Insoluble in water, slowly soluble when heated in HCl.
Health Risks:
No information on health risks for this material has been entered into the database. You should always treat mineral specimens with care.

References for KurchatoviteHide

Reference List:
Sort by Year (asc) | by Year (desc) | by Author (A-Z) | by Author (Z-A)
Malinko, S.V., Lisitsin, A.E., Dorofeeva, K.A., Ostravskaya, I.V., Shashkin, D.P. (1966): Kurchatovite - new mineral. Zapiski Vserossiyskogo Mineralogicheskogo Obshchestva: 95(2): 203-209.
Fleischer, M. (1966) New mineral names. American Mineralogist: 51: 1815-1820 (1817).
Fleischer, M. (1969) New mineral names. American Mineralogist: 54: 326-330.
Zapiski Vserossiyskogo Mineralogicheskogo Obshchestva (1978): 107: 276.
Malinko, S.V., I.I. Khalturina, A.A. Ozol, V.M. Bocharov (1991) Minerals of boron,- Moscow, Nedra, pp. 108-110 (in Russian).
Pekov, I.V. (1998) Minerals first discovered on the territory of the Former Soviet Union, - Moscow, Ocean Pictures, p.235.
Grew, E.S., and Anovitz, L.M. (1996) BORON: Mineralogy, Petrology and Geochemistry, second edition, as revised (2002).
Callegari, A., Mazzi, F., Tadini, C. (2003) Modular aspects of the crystal structures of kurchatovite and clinokurchatovite. European Journal of Mineralogy: 15: 277-282.
Chukanov, N.V. (2014): Infrared spectra of mineral species: Extended library. Springer (Springer Geochemistry/Mineralogy), vol. 1, Dordrecht, 1726 pp.
Hayashi, A., Momma, K., Miyawaki, R., Tanabe, M., Kishi, S., Kobayashi, S., Kusachi, I. (2017): Kurchatovite from the Fuka mine, Okayama Prefecture, Japan. Journal of Mineralogical and Petrological Sciences: 112: 159-165.
Pankova, Y.A., Krivovichev, S.V., Pekov, I.V., Grew, E.S., Yapaskurt, V.O. (2018) Kurchatovite and clinokurchatovite, ideally CaMgB2O5: An example of modular polymorphism. Minerals: 8: 332.

Internet Links for KurchatoviteHide

Localities for KurchatoviteHide

This map shows a selection of localities that have latitude and longitude coordinates recorded. Click on the symbol to view information about a locality. The symbol next to localities in the list can be used to jump to that position on the map.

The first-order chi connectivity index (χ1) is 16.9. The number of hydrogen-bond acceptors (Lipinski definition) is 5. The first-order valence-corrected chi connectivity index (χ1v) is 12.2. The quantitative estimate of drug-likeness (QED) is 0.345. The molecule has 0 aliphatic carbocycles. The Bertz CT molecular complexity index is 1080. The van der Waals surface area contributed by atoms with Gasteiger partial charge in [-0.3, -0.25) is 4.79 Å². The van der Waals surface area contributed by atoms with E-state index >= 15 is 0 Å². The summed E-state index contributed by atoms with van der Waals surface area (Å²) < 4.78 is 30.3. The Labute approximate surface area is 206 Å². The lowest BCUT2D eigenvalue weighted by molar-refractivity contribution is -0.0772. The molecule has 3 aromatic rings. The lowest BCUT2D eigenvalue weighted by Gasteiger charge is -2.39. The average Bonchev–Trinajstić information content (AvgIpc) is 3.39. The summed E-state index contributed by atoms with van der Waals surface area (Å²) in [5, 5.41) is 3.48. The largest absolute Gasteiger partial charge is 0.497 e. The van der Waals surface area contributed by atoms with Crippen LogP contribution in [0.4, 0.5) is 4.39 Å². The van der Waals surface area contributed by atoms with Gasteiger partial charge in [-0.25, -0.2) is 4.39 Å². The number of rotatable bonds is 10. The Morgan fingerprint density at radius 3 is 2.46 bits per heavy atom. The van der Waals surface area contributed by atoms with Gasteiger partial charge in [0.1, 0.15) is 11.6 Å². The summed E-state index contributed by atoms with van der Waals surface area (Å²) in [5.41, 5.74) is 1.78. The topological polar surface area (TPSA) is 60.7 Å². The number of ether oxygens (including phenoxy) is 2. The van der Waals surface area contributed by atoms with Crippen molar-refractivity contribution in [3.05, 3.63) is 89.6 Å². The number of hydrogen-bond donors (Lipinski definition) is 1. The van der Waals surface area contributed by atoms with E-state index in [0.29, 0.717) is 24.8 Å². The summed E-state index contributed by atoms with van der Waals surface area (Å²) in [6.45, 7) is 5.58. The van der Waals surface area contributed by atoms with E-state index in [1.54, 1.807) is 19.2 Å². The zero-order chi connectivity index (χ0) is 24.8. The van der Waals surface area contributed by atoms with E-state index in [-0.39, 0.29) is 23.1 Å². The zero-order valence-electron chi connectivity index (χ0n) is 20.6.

Locality ListHide

- This locality has map coordinates listed. - This locality has estimated coordinates. ⓘ - Click for further information on this occurrence. ? - Indicates mineral may be doubtful at this locality. - Good crystals or important locality for species. - World class for species or very significant. (TL) - Type Locality for a valid mineral species. (FRL) - First Recorded Locality for everything else (eg varieties). Struck out - Mineral was erroneously reported from this locality. Faded * - Never found at this locality but inferred to have existed at some point in the past (eg from pseudomorphs.)

All localities listed without proper references should be considered as questionable.
  • Okayama Prefecture
    • Takahashi City
      • Bicchu-cho (Bitchu-cho)
        • Fuka
Ayaka Hayashi, Koichi Momma, Ritsuro Miyawaki, Mitsuo Tanabe, Shigetomo Kishi, Shoichi Kobayashi, Isao Kusachi (2017): Kurchatovite from the Fuka mine, Okayama Prefecture, Japan. Journal of Mineralogical and Petrological Sciences 112, 159-165.
  • Sakha Republic (Yakutia)
    • Polar Yakutia
      • Dogdo River Basin
        • Tas-Khayakhtakh Range
          • Titovskoe B deposit
Chukanov, N.V. (2014): Infrared spectra of mineral species: Extended library. Springer (Springer Geochemistry/Mineralogy), vol. 1, Dordrecht, 1726 pp.
  • Zabaykalsky Krai
    • Buriatia Republic (Buryatia)
      • Baunt District
        • Vitim Plateau
[AmMin 85:1322]; American Mineralogist, Volume 87, pages 1509–1513, 2002; Pekov, I. (1998) Minerals First discovered on the territory of the former Soviet Union 369p. Ocean Pictures, Moscow
Mineral and/or Locality